17 Education Efficiency: Expenditure CambodiaEducation Efficiency: ExpenditureSpending two thirds of the education budget on primary education has paid off in high enrollments in grades 1-6.Cambodia now needs to allocate more funds to the growing secondary levels of the system.Source: World Bank Education at a GlanceAnalysis:Data notes: Spending Pattern of Education Budget.Pre-primary 1Secondary 11.2Tertiary 3.4Other 20.9Source: World Bank Education at a Glance
18 Education Efficiency: Repetition CambodiaEducation Efficiency: RepetitionThe low education expenditure level in Cambodia is in part reflected in the very high repetition rates.Source: World Bank EdStats, UNESCAPAnalysis: Cambodian policy makers and leaders need to realize that the future of the country depends on an educated populace and should seriously consider committing a larger share of national resources to improving education quality in the country.Data Notes:Repetition %GDPBangladesh 7 2.5CambodiaIndiaIndonesiaPhilippinesASEAN 4.2OECD 5.6Definitions:UNESCAP: United Nations Economic and Social Commission for Asia and the PacificASEAN: Association of South East Asian NationsOECD: Organization of Economic Cooperation and DevelopmentSource: World Bank EdStats, UNESCAP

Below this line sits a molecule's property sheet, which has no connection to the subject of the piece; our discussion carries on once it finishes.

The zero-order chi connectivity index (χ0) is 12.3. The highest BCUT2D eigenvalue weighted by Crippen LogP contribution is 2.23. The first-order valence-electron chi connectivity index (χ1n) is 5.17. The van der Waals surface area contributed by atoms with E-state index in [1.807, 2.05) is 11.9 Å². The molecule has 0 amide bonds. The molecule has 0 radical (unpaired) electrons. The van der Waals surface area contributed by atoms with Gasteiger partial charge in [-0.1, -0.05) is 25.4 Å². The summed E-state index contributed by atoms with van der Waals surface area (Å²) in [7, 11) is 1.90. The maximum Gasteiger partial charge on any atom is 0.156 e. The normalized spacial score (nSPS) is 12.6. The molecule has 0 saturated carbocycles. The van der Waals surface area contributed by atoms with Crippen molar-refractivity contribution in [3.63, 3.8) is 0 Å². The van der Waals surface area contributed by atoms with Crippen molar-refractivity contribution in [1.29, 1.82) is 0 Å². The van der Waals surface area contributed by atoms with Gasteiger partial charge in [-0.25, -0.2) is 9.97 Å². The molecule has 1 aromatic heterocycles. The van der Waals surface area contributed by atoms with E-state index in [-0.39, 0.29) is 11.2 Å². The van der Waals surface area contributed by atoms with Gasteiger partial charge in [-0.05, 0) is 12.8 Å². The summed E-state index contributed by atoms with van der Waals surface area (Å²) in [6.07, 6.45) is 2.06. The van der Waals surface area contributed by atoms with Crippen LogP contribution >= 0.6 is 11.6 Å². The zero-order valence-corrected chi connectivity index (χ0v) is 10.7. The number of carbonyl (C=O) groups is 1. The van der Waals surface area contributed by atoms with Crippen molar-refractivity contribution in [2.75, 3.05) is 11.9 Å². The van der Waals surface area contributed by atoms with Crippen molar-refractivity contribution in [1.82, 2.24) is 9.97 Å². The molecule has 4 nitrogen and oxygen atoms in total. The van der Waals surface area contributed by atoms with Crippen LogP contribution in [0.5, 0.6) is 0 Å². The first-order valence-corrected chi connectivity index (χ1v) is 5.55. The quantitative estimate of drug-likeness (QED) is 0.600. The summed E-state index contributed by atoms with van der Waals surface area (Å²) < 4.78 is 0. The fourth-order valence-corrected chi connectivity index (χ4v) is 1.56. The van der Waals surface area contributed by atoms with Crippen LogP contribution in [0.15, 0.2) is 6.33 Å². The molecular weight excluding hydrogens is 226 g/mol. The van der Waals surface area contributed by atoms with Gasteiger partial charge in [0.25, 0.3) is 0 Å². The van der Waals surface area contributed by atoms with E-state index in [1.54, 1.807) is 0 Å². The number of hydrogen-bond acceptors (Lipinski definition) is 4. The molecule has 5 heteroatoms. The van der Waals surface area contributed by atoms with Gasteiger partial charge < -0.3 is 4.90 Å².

19 Education Efficiency: Repetition CambodiaEducation Efficiency: RepetitionFew Cambodian children seem to get through primary education without repeating grades.Grade 9 shows a slight increase and Grade 12 a huge rate of repetition probably because of students’ failure to pass matriculation exams.Source: Cambodia Ministry of Education, Youth and Sport EMISAnalysis: Huge rates of repetition in grades 1 and 2 especially are probably due to poor school-readiness of children to enter formal schooling. This problem could be addressed by a comprehensive pre-school program or at a minimum, a school-readiness program at the beginning of grade 1, for all children. High repetition rates affect system efficiency and give children a poor start to their education experience.Data Notes: Repetition Rates by GradeTotalGradeGradeGradeGrade 4 7.4Grade 5 5.1Grade 6 2.8Grade 7 1.9Grade 8 1.3Grade 9 3.1GradeGradeGradeSource: Cambodia Ministry of Education, Youth and Sport EMIS